TechBeat: A nation of hosts

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2 June 2016 | 0

Less than half (42%) of respondents confirmed they would change how they host their data over the next two years, compared to 37% last year. Of the expected changes, more than a quarter (28%) said they would move to a cloud solution, with nearly a fifth (19%) indicating the change would be a split between hosted data centre solution and on-premises. A further 16% indicated the change would be a split between hosted data centre and cloud solution, with the same proportion saying a split between on-premises and cloud solutions.

05_how much of a consideration is DC green credentials in decision-making

How much of a consideration are DC green credentials in decision-making?

With the demise of the Safe Harbour agreement between the EU and the US, the survey asked if it had made respondents more or less likely to want an Irish data hosting solution. Half said it did, while half said it did not affect their intentions. Among the FDI respondents, the split was broadly similar, with a slight majority on the no effect side.

“From an Irish perspective, said Mortell, “it is very good to see that the demise of Safe Harbour has not in any way negatively impacted Ireland as a location for data hosting. Ireland has been very proactive in communicating its position on Data Protection and Data Sovereignty which makes it easy for businesses to make a decision on the location of their or their clients’ data from an Irish and European perspective.”

Delving further, the survey asked if post Safe harbour, they felt they had a clear understanding of the current state of EU-US data regulations and what they mean for business. Unsurprisingly, the majority (60%) said no.

“With six in every 10 IT professionals unsure as to the current state of EU-US data regulations,” said Mortell, “it is clear that there is a gaping information gap and businesses are struggling to make decisions about hosting strategies.”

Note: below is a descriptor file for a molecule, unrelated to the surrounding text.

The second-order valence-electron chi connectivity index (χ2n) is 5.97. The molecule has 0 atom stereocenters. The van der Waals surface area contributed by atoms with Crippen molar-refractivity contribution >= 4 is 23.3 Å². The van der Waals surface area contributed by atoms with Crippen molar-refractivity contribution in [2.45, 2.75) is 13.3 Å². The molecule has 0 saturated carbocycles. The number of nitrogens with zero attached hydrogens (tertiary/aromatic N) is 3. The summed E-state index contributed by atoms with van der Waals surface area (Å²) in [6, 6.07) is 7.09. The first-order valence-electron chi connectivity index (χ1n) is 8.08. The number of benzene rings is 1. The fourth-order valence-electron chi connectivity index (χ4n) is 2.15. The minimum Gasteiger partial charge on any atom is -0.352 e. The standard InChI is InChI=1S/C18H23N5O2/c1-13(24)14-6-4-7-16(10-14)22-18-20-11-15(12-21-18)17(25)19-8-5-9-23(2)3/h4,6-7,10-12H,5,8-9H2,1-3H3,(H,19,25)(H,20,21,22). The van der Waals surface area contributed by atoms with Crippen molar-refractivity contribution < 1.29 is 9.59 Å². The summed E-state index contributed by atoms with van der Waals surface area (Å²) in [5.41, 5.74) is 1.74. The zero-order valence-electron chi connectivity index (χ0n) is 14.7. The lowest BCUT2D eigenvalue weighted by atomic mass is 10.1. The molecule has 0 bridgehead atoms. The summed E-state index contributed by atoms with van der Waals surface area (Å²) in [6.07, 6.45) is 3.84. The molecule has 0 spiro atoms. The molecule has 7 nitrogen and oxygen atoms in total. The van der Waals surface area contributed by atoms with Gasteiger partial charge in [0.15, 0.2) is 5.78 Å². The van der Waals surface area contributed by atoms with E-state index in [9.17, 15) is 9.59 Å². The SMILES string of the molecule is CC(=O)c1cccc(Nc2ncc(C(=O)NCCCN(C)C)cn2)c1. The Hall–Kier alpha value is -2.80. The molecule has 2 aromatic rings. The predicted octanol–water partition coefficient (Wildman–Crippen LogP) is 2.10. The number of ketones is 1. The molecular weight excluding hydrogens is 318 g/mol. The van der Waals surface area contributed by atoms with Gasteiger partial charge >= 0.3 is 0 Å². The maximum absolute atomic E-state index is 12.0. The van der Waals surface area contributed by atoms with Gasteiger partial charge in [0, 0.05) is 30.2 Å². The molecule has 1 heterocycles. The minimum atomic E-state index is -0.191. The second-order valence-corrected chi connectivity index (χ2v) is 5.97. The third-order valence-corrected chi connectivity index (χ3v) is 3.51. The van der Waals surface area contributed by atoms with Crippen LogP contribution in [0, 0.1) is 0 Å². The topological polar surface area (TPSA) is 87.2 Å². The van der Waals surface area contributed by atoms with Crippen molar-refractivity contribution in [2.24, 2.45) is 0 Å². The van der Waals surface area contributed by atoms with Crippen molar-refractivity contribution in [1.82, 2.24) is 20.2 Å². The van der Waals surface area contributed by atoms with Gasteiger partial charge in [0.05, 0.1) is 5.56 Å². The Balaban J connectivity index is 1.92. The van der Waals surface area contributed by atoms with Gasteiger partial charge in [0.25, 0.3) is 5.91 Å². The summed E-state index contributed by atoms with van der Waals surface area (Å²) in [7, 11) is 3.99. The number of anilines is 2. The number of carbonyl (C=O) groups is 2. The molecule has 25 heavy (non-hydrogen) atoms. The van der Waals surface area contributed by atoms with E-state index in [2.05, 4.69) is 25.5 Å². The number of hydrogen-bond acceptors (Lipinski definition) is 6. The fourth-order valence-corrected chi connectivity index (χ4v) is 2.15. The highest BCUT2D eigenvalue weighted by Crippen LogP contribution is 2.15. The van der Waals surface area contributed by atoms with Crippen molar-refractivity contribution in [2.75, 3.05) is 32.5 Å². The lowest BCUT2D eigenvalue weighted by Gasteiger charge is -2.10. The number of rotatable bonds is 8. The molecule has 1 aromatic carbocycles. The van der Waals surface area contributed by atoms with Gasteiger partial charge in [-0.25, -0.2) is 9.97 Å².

With the relentless focus on cost now fading, green concerns are once again on the agenda. The survey asked whether green energy credentials were a consideration in choosing a data hosting solution. Only 3% said it was a primary consideration, with nearly three quarters (72%) saying it was a factor considered, but worryingly a quarter said it was not considered at all.

“The global growth of the Internet has created an enormous demand for power, most of which is provided by non-renewable energy sources,” said Mortell. “This is clearly weighing on IT professionals’ minds with seven in 10 of them factoring green energy credentials into their decisions about choice of data centre.”

06_Will IoT influence your DC hosting decisions in the next 5 years

Will IoT influence your DC hosting decisions in the next 5 years?

“Our company, like other data centre providers, has an obligation to make all that data as green as possible and that is why our Irish data centres all benefit from extremely energy efficient designs. When you consider that research from the Global e-Sustainability Initiative shows that data centres will be the fastest-growing part of the global IT sector energy footprint, with energy demands increasing 81% by 2020, you can see why energy efficient design is critical.”

“At a national level, Ireland has been aggressively exploring the use of renewable power and for cooling data centres. We have built our data centres to benefit from the fact that our country boasts the ideal climate with no extreme variations.”

“Data centre companies use a lot of energy as part of our business — the Internet has to stay lit. But we can make a real difference when we commit to efficiency and sustainability,” said Mortell.

Finally, the survey asked if the Internet of Things (IoT) was likely to be a factor influencing decisions of whether or not to host in a data centre in the next five years. Only one in 10 said definitely, but 40% said it would be a factor, but not the decider. Under half (43%) said it would not be a factor, with 8% saying they did not know.

Overall, the survey reveals a vibrant data hosting sector in Ireland, with the top priorities remaining largely similar, but with differing emphases, as organisations experience different market pressures. While it is good to see that the Safe Harbour debacle has not undermined data hosting in Ireland, the lack of clarity indicated is a source of worry.

“Very interesting results and this resonates with what we are hearing from existing and prospective clients. Consider the evolution of our business to the interconnected world, where cloud service providers, Internet exchanges, financial services, digital media and content all converge. We can now offer access to a digital eco system that can enable hybrid cloud adoption for the enterprise right on our door step. Exciting times ahead,” concludes Mortell.

 

 

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